Do Social Connections Reduce Moral Hazard? Evidence from the New York City Taxi Industry
AbstractThis study investigates the role of social networks in aligning the incentives of agents in settings with incomplete contracts. Specifically, the study examines the New York City taxi industry where taxis are often leased and lessee-drivers have worse driving outcomes than owner-drivers due to moral hazard. Using within-driver variation and instrumental variable strategies to remove selection, we find that drivers leasing from members of their country-of-birth community exhibit significantly reduced effects of moral hazard, representing an improvement of almost one-half of a standard deviation of the outcome measures. Screening is ruled out as an explanation, and other mechanisms are investigated. (JEL D82, D86, L92, Z13)
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Bibliographic InfoArticle provided by American Economic Association in its journal American Economic Journal: Applied Economics.
Volume (Year): 3 (2011)
Issue (Month): 3 (July)
Other versions of this item:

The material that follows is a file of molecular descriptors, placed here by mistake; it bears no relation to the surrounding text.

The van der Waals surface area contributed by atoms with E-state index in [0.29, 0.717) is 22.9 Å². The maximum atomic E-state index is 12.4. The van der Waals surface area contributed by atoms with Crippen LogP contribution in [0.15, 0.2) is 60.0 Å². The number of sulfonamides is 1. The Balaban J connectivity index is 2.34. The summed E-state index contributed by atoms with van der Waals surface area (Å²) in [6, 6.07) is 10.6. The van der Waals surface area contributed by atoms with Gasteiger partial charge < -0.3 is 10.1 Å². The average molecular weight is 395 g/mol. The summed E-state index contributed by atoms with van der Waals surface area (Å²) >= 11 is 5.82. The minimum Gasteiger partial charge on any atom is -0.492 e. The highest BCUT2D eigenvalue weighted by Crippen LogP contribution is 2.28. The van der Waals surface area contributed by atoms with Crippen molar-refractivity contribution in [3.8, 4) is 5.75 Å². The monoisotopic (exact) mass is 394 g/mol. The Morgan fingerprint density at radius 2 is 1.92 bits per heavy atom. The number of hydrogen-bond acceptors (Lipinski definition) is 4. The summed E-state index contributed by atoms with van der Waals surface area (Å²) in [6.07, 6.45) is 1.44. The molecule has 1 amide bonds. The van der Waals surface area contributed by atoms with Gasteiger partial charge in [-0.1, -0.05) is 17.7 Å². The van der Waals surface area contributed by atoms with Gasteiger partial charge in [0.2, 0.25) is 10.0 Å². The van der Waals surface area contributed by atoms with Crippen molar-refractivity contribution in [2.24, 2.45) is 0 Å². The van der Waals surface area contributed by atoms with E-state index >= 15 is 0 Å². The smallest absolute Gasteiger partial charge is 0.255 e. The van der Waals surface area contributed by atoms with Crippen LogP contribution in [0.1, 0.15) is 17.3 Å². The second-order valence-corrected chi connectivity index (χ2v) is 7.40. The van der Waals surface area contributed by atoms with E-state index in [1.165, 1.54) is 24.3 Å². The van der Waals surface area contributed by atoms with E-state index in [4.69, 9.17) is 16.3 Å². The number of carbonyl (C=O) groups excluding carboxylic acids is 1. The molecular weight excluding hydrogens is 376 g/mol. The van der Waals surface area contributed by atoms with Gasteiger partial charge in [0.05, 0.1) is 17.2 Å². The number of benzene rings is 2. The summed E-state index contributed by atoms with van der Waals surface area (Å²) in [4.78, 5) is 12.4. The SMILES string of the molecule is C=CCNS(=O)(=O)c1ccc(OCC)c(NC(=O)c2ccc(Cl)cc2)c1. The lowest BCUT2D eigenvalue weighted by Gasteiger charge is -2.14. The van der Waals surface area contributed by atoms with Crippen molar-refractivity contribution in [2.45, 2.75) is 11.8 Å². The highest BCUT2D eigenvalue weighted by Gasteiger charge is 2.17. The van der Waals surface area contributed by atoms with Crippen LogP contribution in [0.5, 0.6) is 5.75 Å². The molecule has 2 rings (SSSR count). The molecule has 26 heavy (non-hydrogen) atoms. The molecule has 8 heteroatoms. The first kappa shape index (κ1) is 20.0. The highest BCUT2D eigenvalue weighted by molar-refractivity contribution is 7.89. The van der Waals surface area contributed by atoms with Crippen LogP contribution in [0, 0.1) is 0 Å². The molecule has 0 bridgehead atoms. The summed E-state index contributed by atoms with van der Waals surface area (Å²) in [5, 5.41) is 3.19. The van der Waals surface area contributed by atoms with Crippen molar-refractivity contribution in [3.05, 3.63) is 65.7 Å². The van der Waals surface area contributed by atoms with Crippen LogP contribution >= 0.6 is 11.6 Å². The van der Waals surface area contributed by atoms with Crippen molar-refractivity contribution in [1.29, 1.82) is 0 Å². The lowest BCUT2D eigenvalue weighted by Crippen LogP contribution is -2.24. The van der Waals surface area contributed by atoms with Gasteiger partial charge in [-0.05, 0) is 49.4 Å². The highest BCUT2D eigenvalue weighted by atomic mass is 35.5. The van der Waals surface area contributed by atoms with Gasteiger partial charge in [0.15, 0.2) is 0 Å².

- C. Kirabo Jackson & Henry S. Schneider, 2010. "Do Social Connections Reduce Moral Hazard? Evidence from the New York City Taxi Industry," NBER Working Papers 16279, National Bureau of Economic Research, Inc.
- D82 - Microeconomics - - Information, Knowledge, and Uncertainty - - - Asymmetric and Private Information; Mechanism Design
- D86 - Microeconomics - - Information, Knowledge, and Uncertainty - - - Economics of Contract Law
- L92 - Industrial Organization - - Industry Studies: Transportation and Utilities - - - Railroads and Other Surface Transportation
- Z13 - Other Special Topics - - Cultural Economics - - - Economic Sociology; Economic Anthropology; Social and Economic Stratification
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